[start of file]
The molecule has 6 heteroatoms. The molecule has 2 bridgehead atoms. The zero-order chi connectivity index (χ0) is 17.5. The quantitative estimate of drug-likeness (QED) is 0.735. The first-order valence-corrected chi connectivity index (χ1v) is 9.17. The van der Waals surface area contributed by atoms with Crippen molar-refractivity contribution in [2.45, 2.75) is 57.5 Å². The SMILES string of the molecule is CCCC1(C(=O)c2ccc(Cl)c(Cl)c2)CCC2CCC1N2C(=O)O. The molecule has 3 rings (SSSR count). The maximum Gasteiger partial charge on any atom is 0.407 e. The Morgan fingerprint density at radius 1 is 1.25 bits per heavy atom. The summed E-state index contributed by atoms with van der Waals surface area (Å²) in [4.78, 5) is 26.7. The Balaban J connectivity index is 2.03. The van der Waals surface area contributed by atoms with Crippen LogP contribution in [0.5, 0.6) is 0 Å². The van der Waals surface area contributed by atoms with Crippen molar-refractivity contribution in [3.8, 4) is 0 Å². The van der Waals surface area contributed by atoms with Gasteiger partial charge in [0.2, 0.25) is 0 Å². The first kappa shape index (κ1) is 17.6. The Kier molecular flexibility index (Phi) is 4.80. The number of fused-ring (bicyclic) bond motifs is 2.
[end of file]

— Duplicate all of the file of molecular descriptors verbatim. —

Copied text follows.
The molecule has 6 heteroatoms. The molecule has 2 bridgehead atoms. The zero-order chi connectivity index (χ0) is 17.5. The quantitative estimate of drug-likeness (QED) is 0.735. The first-order valence-corrected chi connectivity index (χ1v) is 9.17. The van der Waals surface area contributed by atoms with Crippen molar-refractivity contribution in [2.45, 2.75) is 57.5 Å². The SMILES string of the molecule is CCCC1(C(=O)c2ccc(Cl)c(Cl)c2)CCC2CCC1N2C(=O)O. The molecule has 3 rings (SSSR count). The maximum Gasteiger partial charge on any atom is 0.407 e. The Morgan fingerprint density at radius 1 is 1.25 bits per heavy atom. The summed E-state index contributed by atoms with van der Waals surface area (Å²) in [4.78, 5) is 26.7. The Balaban J connectivity index is 2.03. The van der Waals surface area contributed by atoms with Crippen LogP contribution in [0.5, 0.6) is 0 Å². The van der Waals surface area contributed by atoms with Crippen molar-refractivity contribution in [3.8, 4) is 0 Å². The van der Waals surface area contributed by atoms with Gasteiger partial charge in [0.2, 0.25) is 0 Å². The first kappa shape index (κ1) is 17.6. The Kier molecular flexibility index (Phi) is 4.80. The number of fused-ring (bicyclic) bond motifs is 2.